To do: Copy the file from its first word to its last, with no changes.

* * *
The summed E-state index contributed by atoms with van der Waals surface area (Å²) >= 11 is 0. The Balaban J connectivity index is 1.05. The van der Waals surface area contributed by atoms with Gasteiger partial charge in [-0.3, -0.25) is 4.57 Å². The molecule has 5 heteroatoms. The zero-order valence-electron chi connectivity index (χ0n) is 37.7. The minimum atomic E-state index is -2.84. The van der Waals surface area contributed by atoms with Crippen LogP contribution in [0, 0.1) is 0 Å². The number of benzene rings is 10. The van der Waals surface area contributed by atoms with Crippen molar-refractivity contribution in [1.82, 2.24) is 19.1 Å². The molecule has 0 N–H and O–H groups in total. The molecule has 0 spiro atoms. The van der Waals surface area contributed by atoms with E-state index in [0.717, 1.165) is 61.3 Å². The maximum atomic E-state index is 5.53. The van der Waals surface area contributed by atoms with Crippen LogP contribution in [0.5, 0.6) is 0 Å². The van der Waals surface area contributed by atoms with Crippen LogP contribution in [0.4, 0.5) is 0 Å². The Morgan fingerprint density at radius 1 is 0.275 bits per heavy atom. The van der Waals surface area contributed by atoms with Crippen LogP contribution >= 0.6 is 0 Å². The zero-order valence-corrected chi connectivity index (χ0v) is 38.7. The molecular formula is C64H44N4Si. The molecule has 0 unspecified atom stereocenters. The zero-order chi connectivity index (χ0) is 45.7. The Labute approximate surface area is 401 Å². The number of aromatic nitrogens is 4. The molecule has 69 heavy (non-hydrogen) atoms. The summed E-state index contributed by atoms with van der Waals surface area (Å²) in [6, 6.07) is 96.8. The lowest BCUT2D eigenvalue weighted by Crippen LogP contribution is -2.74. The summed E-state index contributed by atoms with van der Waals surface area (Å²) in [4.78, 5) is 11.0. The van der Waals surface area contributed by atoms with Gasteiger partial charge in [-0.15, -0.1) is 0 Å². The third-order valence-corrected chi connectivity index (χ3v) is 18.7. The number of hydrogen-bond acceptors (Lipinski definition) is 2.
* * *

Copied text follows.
The summed E-state index contributed by atoms with van der Waals surface area (Å²) >= 11 is 0. The Balaban J connectivity index is 1.05. The van der Waals surface area contributed by atoms with Gasteiger partial charge in [-0.3, -0.25) is 4.57 Å². The molecule has 5 heteroatoms. The zero-order valence-electron chi connectivity index (χ0n) is 37.7. The minimum atomic E-state index is -2.84. The van der Waals surface area contributed by atoms with Crippen LogP contribution in [0, 0.1) is 0 Å². The number of benzene rings is 10. The van der Waals surface area contributed by atoms with Crippen molar-refractivity contribution in [1.82, 2.24) is 19.1 Å². The molecule has 0 N–H and O–H groups in total. The molecule has 0 spiro atoms. The van der Waals surface area contributed by atoms with E-state index in [0.717, 1.165) is 61.3 Å². The maximum atomic E-state index is 5.53. The van der Waals surface area contributed by atoms with Crippen LogP contribution in [0.5, 0.6) is 0 Å². The van der Waals surface area contributed by atoms with Crippen LogP contribution in [0.4, 0.5) is 0 Å². The Morgan fingerprint density at radius 1 is 0.275 bits per heavy atom. The van der Waals surface area contributed by atoms with Crippen LogP contribution >= 0.6 is 0 Å². The zero-order valence-corrected chi connectivity index (χ0v) is 38.7. The molecular formula is C64H44N4Si. The molecule has 0 unspecified atom stereocenters. The zero-order chi connectivity index (χ0) is 45.7. The Labute approximate surface area is 401 Å². The number of aromatic nitrogens is 4. The molecule has 69 heavy (non-hydrogen) atoms. The summed E-state index contributed by atoms with van der Waals surface area (Å²) in [6, 6.07) is 96.8. The lowest BCUT2D eigenvalue weighted by Crippen LogP contribution is -2.74. The summed E-state index contributed by atoms with van der Waals surface area (Å²) in [4.78, 5) is 11.0. The van der Waals surface area contributed by atoms with Gasteiger partial charge in [-0.15, -0.1) is 0 Å². The third-order valence-corrected chi connectivity index (χ3v) is 18.7. The number of hydrogen-bond acceptors (Lipinski definition) is 2.